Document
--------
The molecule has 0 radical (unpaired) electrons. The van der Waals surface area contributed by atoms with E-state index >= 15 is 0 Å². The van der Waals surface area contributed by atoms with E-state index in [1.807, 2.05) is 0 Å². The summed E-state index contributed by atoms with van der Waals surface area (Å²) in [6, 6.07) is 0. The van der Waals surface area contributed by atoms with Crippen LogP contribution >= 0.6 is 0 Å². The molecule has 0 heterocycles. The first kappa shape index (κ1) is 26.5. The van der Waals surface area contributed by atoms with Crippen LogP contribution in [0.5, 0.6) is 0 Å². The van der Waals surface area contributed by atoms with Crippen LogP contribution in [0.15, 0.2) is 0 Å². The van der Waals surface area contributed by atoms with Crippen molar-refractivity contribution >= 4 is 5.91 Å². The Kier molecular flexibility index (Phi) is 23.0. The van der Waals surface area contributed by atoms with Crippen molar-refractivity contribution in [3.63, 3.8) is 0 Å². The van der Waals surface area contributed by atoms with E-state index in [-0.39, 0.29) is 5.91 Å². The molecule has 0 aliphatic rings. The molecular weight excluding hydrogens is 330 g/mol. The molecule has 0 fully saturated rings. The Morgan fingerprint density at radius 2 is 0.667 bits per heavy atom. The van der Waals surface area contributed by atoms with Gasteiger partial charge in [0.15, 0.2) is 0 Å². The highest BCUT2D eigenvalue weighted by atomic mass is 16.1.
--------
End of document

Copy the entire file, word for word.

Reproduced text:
The molecule has 0 radical (unpaired) electrons. The van der Waals surface area contributed by atoms with E-state index >= 15 is 0 Å². The van der Waals surface area contributed by atoms with E-state index in [1.807, 2.05) is 0 Å². The summed E-state index contributed by atoms with van der Waals surface area (Å²) in [6, 6.07) is 0. The van der Waals surface area contributed by atoms with Crippen LogP contribution >= 0.6 is 0 Å². The molecule has 0 heterocycles. The first kappa shape index (κ1) is 26.5. The van der Waals surface area contributed by atoms with Crippen LogP contribution in [0.5, 0.6) is 0 Å². The van der Waals surface area contributed by atoms with Crippen LogP contribution in [0.15, 0.2) is 0 Å². The van der Waals surface area contributed by atoms with Crippen molar-refractivity contribution >= 4 is 5.91 Å². The Kier molecular flexibility index (Phi) is 23.0. The van der Waals surface area contributed by atoms with Crippen molar-refractivity contribution in [3.63, 3.8) is 0 Å². The van der Waals surface area contributed by atoms with E-state index in [-0.39, 0.29) is 5.91 Å². The molecule has 0 aliphatic rings. The molecular weight excluding hydrogens is 330 g/mol. The molecule has 0 fully saturated rings. The Morgan fingerprint density at radius 2 is 0.667 bits per heavy atom. The van der Waals surface area contributed by atoms with Gasteiger partial charge in [0.15, 0.2) is 0 Å². The highest BCUT2D eigenvalue weighted by atomic mass is 16.1.